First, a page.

Walgreens taps Starbucks COO Roz Brewer as its next CEO, sources say

Starbucks Chief Operating Officer Rosalind Brewer will replace Stefano Pessina as CEO of Walgreens, according to The Wall Street Journal.

Starbucks announced Brewer’s departure earlier Tuesday, saying she was leaving at the end of February for a CEO position at an undisclosed publicly traded company.

Officials from Walgreens weren’t immediately available to comment on the Journal’s report, which cited people familiar with the matter.

Pessina announced his plans to step down as CEO in July. He is one of the drugstore chain’s largest individual investors. The paper reported he plans to continue to serve on the board as executive chairman.

If named CEO of Walgreens, Brewer would become the only Black woman leading a Fortune 500 company.

She joined Starbucks’ board in 2017 and became its chief operating officer later that year after serving as CEO of Sam’s Club, which is owned by Walmart. She was the first Black woman to be COO of Starbucks and to head a division at the big-box retailer. Prior to her time at Walmart, she worked for consumer packaged goods giant Kimberly-Clark.

In her current role, Brewer deals with a wide range of responsibilities, from technology initiatives to the creation of new coffee drinks. She was widely expected to be the successor to current CEO Kevin Johnson. After she leaves, those responsibilities will be split up among CMO Brady Brewer and Rossann Williams, who serves as president of company-operated locations in the U.S. and Canada.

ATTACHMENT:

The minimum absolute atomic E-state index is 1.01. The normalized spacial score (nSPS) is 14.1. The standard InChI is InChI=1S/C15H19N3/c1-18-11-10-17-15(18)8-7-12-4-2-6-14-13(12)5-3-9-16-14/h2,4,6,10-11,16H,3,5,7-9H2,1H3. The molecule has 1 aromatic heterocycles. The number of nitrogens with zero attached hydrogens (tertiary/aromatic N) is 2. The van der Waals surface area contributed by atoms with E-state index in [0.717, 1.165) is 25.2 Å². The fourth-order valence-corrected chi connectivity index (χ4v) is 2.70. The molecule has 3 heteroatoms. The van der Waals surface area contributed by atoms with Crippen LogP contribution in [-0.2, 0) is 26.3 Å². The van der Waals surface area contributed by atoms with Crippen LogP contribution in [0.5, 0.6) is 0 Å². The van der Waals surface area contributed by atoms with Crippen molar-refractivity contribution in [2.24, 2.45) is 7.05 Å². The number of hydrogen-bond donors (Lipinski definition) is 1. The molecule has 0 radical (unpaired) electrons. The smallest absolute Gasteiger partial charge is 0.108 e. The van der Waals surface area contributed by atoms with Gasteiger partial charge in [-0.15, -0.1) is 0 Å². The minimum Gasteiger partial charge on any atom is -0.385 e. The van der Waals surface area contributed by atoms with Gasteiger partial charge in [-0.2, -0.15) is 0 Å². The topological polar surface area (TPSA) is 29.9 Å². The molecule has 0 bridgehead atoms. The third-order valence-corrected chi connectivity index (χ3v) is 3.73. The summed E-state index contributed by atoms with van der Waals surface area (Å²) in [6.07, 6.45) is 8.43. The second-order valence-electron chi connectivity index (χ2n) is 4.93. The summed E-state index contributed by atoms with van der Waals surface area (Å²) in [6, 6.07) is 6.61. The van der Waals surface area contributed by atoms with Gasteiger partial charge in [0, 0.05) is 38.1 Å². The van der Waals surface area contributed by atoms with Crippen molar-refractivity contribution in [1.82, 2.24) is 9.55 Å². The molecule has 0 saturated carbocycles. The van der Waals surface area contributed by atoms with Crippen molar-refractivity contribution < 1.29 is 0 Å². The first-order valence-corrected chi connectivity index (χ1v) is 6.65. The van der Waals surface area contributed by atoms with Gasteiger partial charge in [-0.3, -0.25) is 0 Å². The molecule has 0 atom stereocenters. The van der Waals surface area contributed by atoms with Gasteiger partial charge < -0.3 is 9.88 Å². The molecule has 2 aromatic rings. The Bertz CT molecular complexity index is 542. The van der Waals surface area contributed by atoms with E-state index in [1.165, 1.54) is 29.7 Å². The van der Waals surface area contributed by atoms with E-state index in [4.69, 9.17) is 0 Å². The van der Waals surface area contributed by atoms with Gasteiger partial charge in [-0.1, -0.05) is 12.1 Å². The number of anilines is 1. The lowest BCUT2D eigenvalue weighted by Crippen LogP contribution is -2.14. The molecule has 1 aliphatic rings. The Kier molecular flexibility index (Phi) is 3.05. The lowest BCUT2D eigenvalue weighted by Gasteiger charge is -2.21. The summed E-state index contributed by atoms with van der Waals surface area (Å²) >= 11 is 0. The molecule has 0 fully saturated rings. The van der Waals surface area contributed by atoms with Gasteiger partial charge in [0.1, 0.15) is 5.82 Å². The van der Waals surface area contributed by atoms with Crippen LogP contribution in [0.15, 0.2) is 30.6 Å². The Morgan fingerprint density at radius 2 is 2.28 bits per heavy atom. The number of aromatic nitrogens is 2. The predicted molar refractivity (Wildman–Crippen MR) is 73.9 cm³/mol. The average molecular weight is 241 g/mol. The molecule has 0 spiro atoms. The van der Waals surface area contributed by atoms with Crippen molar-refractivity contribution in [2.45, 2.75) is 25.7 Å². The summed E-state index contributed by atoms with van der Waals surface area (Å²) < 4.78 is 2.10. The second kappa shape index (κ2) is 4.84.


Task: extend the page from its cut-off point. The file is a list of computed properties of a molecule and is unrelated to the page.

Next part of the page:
At Walgreens, Brewer would face numerous challenges as the company looks to turn around its business and create new revenue streams. The drugstore chain struggled in the early months of the pandemic as foot traffic dropped, particularly at its Boots stores in the United Kingdom. The company reported earlier this month that sales were picking up, but reiterated its outlook for low single-digit earnings growth.

The drugstore chain has been cutting costs in some areas and investing in others. It’s closed hundreds of Walgreens and Boots stores and last year and cut the size of its workforce.

Walgreens’ bigger rival, CVS Health, acquired health insurer Aetna and was quicker to expand in health care services. CVS opened Minute Clinics and Walgreens has been playing catch up.

Brewer also sits on the board of Amazon and is chairwoman of Spelman College’s board of trustees. Previously, she was a director at Lockheed Martin and Molson Coors Beverage.

Brewer’s departure comes as investors, regulators and activists push for more diversity in Corporate America. Nasdaq has proposed changes that would push for greater racial and gender diversity on the boards of publicly traded companies listed on its exchange. 

The company has also recently announced the retirement of its CFO Pat Grismer. He will be replaced by Rachel Ruggeri, who serves as senior vice president of finance for the Americas division, starting Feb. 1.

Shares of Starbucks fell 1.6% in extended trading on Tuesday after the chain reported its fiscal first-quarter results. It beat analyst estimates for its earnings, but its sales recovery in the U.S. faltered as Covid-19 cases increased during the quarter.

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